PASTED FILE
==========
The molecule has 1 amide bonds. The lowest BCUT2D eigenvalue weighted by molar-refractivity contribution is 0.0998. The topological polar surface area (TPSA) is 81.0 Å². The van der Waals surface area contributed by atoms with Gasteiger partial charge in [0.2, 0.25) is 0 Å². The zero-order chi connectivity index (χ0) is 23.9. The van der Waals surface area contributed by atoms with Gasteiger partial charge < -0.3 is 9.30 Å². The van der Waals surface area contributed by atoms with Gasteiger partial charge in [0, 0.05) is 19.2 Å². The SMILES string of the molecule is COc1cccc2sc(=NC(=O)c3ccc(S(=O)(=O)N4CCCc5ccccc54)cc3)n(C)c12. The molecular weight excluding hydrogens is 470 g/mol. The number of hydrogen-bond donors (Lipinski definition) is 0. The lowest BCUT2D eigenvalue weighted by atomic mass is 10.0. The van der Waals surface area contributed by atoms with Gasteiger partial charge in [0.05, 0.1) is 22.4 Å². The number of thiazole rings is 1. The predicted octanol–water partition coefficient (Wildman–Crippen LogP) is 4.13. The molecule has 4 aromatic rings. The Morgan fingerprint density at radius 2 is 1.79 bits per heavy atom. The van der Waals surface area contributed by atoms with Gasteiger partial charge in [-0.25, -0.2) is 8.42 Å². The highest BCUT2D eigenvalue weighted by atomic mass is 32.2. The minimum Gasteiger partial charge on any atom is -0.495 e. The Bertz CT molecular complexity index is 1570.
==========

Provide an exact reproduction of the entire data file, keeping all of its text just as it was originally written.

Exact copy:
The molecule has 1 amide bonds. The lowest BCUT2D eigenvalue weighted by molar-refractivity contribution is 0.0998. The topological polar surface area (TPSA) is 81.0 Å². The van der Waals surface area contributed by atoms with Gasteiger partial charge in [0.2, 0.25) is 0 Å². The zero-order chi connectivity index (χ0) is 23.9. The van der Waals surface area contributed by atoms with Gasteiger partial charge < -0.3 is 9.30 Å². The van der Waals surface area contributed by atoms with Gasteiger partial charge in [0, 0.05) is 19.2 Å². The SMILES string of the molecule is COc1cccc2sc(=NC(=O)c3ccc(S(=O)(=O)N4CCCc5ccccc54)cc3)n(C)c12. The molecular weight excluding hydrogens is 470 g/mol. The number of hydrogen-bond donors (Lipinski definition) is 0. The lowest BCUT2D eigenvalue weighted by atomic mass is 10.0. The van der Waals surface area contributed by atoms with Gasteiger partial charge in [0.05, 0.1) is 22.4 Å². The number of thiazole rings is 1. The predicted octanol–water partition coefficient (Wildman–Crippen LogP) is 4.13. The molecule has 4 aromatic rings. The Morgan fingerprint density at radius 2 is 1.79 bits per heavy atom. The van der Waals surface area contributed by atoms with Gasteiger partial charge in [-0.25, -0.2) is 8.42 Å². The highest BCUT2D eigenvalue weighted by atomic mass is 32.2. The minimum Gasteiger partial charge on any atom is -0.495 e. The Bertz CT molecular complexity index is 1570.